Community

$75,000 grant puts skateparks back on city’s front burner

South Kitsap skateboarders will soon have two new places to hang out thanks to a $75,000 grant from the Birkenfeld Trust. - File photo
South Kitsap skateboarders will soon have two new places to hang out thanks to a $75,000 grant from the Birkenfeld Trust.
— image credit: File photo

Leslie Reynolds-Taylor, president of the South Kitsap Skatepark Association says it was “extremely exciting — overwhelmingly exciting,” to hear that the C. Keith Birkenfeld Memorial Trust Fund had awarded a $75,000 grant to her fundraising group.

“I was in the middle of a business parking lot, and I’m an older lady,” she said. “But I was jumping up and down, I was so excited.”

The group has now reached, and surpassed, its original goal to raise $100,000 to build local skateparks.

At the beginning of June, this year, the group had $30,000 in its coffers, and was marching through its fourth year as an official nonprofit organization.

But it came out of June with $105,000, thanks to the grant.

Since the group has raised more than its original $100,000 goal, it has plans to divide the money between skateboarding facilities at the South Kitsap Regional Park and the Van Zee Park.

Organizers will combine $100,000 with Kitsap County funds, to build a skateboarding “bowl” at the South Kitsap Regional Park, and the county plans to expand the skateboard park, over time, into a $1 million facility covering 25,000 square feet.

The bowl will be the first step in the multi-phase project.

“With what the county is looking to spend, we’ll get close to a third of the total buildout all at one time,” said James Dunwiddie, director of the Kitsap County Parks and Recreation Department.

The county plans to seek grants as a major source for the rest of the funding, he said.

“I always kid around that we’re going to be having some bake sales,” Dunwiddie said.

The rest of the money the South Kitsap Skatepark Association has raised will go toward a “skatespot” within the city limits, Reynolds-Taylor hopes.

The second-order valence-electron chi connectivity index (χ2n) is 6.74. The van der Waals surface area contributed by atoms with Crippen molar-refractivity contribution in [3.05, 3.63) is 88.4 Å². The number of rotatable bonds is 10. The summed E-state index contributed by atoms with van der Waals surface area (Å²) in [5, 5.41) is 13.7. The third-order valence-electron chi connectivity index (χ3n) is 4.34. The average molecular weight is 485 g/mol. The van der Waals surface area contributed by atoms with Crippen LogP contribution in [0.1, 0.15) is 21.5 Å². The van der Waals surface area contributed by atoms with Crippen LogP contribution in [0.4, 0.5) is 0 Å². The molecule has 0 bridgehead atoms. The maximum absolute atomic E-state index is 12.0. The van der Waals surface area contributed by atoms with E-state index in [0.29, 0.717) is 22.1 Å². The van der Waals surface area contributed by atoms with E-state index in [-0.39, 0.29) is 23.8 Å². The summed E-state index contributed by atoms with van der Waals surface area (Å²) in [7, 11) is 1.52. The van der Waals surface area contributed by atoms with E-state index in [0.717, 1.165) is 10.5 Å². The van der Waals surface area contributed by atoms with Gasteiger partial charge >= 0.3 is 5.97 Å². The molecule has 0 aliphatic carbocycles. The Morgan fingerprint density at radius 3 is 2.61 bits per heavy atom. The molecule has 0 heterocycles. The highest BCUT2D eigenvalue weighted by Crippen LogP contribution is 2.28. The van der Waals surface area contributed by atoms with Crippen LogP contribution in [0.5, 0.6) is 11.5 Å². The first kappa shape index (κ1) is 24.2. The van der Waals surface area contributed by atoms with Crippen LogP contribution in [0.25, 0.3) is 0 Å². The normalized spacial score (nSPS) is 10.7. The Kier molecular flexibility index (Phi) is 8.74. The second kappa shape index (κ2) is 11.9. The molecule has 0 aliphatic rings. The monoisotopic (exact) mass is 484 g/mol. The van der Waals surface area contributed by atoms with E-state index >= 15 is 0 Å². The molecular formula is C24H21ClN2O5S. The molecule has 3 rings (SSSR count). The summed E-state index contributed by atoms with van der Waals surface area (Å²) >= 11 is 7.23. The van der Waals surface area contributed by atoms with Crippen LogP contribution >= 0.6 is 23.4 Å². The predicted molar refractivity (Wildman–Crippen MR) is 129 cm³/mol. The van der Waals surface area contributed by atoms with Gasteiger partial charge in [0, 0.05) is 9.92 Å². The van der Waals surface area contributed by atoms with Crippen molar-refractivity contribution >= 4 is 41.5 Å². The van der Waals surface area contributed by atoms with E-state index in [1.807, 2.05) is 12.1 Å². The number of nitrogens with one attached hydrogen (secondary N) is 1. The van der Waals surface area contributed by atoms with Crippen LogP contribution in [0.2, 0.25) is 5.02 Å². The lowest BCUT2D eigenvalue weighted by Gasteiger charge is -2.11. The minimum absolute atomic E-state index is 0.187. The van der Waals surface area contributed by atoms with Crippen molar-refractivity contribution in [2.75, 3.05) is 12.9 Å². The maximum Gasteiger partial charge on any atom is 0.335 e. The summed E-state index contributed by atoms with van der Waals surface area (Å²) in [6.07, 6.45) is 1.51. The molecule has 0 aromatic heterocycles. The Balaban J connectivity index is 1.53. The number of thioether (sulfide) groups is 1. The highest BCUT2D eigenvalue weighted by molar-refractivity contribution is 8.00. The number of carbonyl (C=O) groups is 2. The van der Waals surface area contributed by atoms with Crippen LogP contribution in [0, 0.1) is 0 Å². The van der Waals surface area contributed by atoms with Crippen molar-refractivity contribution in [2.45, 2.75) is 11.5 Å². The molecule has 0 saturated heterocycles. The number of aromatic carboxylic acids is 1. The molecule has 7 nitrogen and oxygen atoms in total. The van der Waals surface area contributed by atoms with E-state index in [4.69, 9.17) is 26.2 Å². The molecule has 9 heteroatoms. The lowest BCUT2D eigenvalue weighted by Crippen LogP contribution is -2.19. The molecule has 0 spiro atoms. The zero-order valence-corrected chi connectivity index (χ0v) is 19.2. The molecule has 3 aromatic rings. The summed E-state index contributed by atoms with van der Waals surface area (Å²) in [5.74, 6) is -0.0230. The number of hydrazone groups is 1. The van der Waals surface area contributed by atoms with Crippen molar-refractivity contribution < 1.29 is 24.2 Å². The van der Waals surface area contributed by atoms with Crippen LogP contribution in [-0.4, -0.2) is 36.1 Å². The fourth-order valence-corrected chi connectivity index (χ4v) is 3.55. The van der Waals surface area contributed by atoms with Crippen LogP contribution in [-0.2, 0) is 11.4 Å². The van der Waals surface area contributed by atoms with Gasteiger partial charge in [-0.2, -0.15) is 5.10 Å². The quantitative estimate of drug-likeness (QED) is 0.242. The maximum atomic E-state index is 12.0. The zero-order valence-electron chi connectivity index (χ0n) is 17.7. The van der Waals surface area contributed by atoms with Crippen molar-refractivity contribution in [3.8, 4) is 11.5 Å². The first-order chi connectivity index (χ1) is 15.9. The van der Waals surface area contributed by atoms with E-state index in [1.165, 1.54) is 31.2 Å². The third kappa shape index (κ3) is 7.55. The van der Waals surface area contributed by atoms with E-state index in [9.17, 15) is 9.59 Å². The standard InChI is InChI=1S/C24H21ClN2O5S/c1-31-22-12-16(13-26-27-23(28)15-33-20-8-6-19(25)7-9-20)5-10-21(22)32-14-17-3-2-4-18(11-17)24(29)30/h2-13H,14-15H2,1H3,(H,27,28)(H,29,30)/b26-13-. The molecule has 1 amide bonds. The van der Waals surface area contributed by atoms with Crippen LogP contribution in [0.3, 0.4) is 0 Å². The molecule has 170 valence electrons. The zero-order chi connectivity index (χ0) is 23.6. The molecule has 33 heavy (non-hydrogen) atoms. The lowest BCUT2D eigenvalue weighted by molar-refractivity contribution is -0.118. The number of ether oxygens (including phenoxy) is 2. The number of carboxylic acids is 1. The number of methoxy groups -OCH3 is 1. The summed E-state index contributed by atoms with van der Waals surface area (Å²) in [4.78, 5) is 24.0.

She presented her plans to the city council at a work-study session on Feb. 15, but was told to come back with more solid information.

The city council didn’t want to commit to anything until the members knew more about the project, said Port Orchard Mayor Lary Coppola.

“We’d like to see this happen,” he said, “but we want to know what we’re getting into and we don’t want any grey areas or any fuzziness about it.”

Coppola suggested the city give the skatepark group a checklist of all the information its organizers would need to go forward with the project.

“That could expedite the process,” he said. “That could let you know what you’re up against.”

So far, the city hasn’t taken any official action to approve the skatespot for any particular location.

“Most people” involved with the skatepark association would like to see it installed in the Van Zee Park, said Reynolds-Taylor.

But they’re not too picky, she added.

“We would go for any park that all of you agreed on,” she said. “As long as we can have the skatepark.”

The South Kitsap Skatepark Association has another fundraiser planned for Sept. 3 at Moondogs, Too on Bay Street, from 3 p.m. until closing.

The event will feature several bands, speakers and art.

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